Have today’s children lost their connection with the natural world?
- Credit: not Archant
A recent report says four out of five children have lost their connection with the natural world. Cheshire Wildlife Trust’s Tom Marshall looks into why, and how the Trust is aiming high for the next generation
Sticklebacks in a jam jar (preferably with the jam taken out first), climbing trees – and invariably falling out again – and discovering that iridescent feather at the local park that simply must have come from a tropical bird.
These are all ways that many of us built a connection with the outside world as youngsters. While most of us wouldn’t consider a mud pie a culinary delicacy any more, a little bit of nature has probably stayed with us. Whether it means we now feed the birds, take our children to the local park to explore, or simply support a wildlife charity every month from our pocket.
‘Playing out’, getting dirty and doing it all again the next day seemed a right for most of us, however when it comes to connecting with our environment, today’s generation seems to be slipping away.
A recent study suggested that almost three-quarters of today’s adults regularly played outside and explored our countryside as children, today that figure has slumped to just one in five youngsters.
At whose door you lay the blame is still a source of debate; the computer generation of ‘virtual’ experiences, tighter restrictions on school field trips or the concerns of parents over child safety in our communities. The net result though, is what researchers are calling ‘nature deficit disorder’ – an almost complete lack of connection with the outside world.
There are obvious benefits to engaging with the environment and wildlife, from health and wellbeing to developing the conservationists of tomorrow with the early passion that must have gripped the likes of Sir David Attenborough and Chris Packham.
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For decades the Wildlife Trusts have recognised this, whether it be on nature reserves, in the classroom or on our farms, we’ve been getting young people stuck into nature.
After taking on the 200 acre Bickley Hall Farm in 2006, Cheshire Wildlife Trust has welcomed over 10,000 children through the gates; to delve into ponds, run through wildflower meadows or come face-to-face with swallows in the century-old barn.
But this is not just an experience for those who already live within our rural communities. Thanks to the support of the Trust’s corporate partners like Urenco and M&S Bank, the transport costs that can find schools stumbling at the first hurdle have been overcome, allowing schools from some of the region’s most urban and deprived areas to take a few precious hours to bring the curriculum to life.
After just a few years, the dedicated education team bringing the farm’s hidden creatures to life has seen schools returning with their classes summer after summer, while outreach programmes like the recently launched Forest Schools and Wild Kids initiatives and previous programmes like the ‘Primary Feathers’ scheme, find the Trust taking the story direct to local communities.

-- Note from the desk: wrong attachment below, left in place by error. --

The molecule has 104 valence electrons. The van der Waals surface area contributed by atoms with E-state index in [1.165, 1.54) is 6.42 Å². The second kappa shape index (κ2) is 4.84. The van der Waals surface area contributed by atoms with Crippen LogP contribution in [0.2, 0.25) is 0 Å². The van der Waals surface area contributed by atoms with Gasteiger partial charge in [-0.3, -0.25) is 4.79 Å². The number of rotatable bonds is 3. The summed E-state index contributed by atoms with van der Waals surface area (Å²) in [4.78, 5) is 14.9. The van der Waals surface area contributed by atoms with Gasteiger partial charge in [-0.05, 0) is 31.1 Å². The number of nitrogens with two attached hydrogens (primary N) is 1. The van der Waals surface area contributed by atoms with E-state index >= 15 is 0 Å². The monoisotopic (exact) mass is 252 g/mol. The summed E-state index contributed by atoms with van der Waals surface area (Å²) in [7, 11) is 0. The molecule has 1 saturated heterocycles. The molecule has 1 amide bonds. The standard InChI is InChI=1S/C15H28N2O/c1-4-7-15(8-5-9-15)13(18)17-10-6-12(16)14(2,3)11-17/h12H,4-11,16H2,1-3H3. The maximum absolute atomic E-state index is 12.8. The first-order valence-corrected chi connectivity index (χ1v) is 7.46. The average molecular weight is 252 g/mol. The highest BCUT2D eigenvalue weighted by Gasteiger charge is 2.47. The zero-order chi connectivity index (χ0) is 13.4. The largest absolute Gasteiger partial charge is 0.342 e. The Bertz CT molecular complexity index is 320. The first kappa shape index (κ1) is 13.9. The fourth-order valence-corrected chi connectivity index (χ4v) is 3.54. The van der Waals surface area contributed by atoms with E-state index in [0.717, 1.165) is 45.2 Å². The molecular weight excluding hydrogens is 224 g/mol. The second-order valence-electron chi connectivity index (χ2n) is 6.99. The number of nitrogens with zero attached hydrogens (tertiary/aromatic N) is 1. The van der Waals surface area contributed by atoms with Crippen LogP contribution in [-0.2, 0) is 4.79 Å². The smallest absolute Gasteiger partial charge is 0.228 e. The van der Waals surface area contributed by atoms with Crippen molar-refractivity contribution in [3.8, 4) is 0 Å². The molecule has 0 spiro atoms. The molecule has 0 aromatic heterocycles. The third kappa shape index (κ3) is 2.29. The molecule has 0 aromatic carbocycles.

A vision for the future
While coachloads of tired youngsters trundle down the farm track each summer worn-out by a day in the countryside, the one factor the Trust has always struggled with is the weather.
The rustic charm of hay bale seats and draughty barns does have its limits when a class full of children return drenched from an unseasonal spring downpour.
Now, in a bid to tackle nature deficit disorder and create a state-of-the-art facility that can welcome this, and future generations, the Trust has made an ambitious plan. It wants to transform a 100 year-old cow-shed into a learning facility that will put the very best facilities at the centre of the outdoor experience.
Gone will be the draughty doors that have held back Longhorn cattle with ideas of escape, so too the hay bales and seats decorated with swallow droppings. Instead, classrooms, purpose-built washrooms, multi-media displays and storage – all ready to inspire, whatever the weather.
Jan Shone, from Cheshire Wildlife Trust’s People and Wildlife Team, feels the time is right for the plans. ‘We know after eight years that what we have to offer here continues to be a crucial part of many schools’ commitments to engaging young people with the outdoors and nature,’ she said.
‘However, there remains the slightly embarrassing moment when the portable toilets break down or rain persists so much that we’re rushing the youngsters into the barn with limited opportunities to get dry and keep them inspired for the rest of day.
‘We want to keep the traditional and rustic experience of visiting the farm that makes it so special, but ensure the children have the highest quality facilities when they’re here – whatever Mother Nature decides to throw at us.’
The £100,000 project was kicked off by a public appeal earlier this year dubbed the ‘50/50’ appeal, in recognition of the boost by the Heritage Lottery fund meaning that every £1 donated by the public will be doubled. The scheme also has backing from the Meres and Mosses Landscape Partnership, administering funds from one of the UK’s first Nature Improvement Areas, within which the farm sits.
With such an historic structure, the wildlife will also be taken care of, with special cavities in the roof space for brown long-eared bats and additional artificial nesting bays for swallows – where it’s hoped live pictures may be beamed to the classroom below for visitors to enjoy Springwatch style entertainment during the lunch break.
Jan added: ‘We have a unique opportunity here to take a building that was once the beating heart of the farm and have it echoing again not to the sound of cattle, but dozens of youngsters excited by their discovery of what nature has to offer, whatever their background.’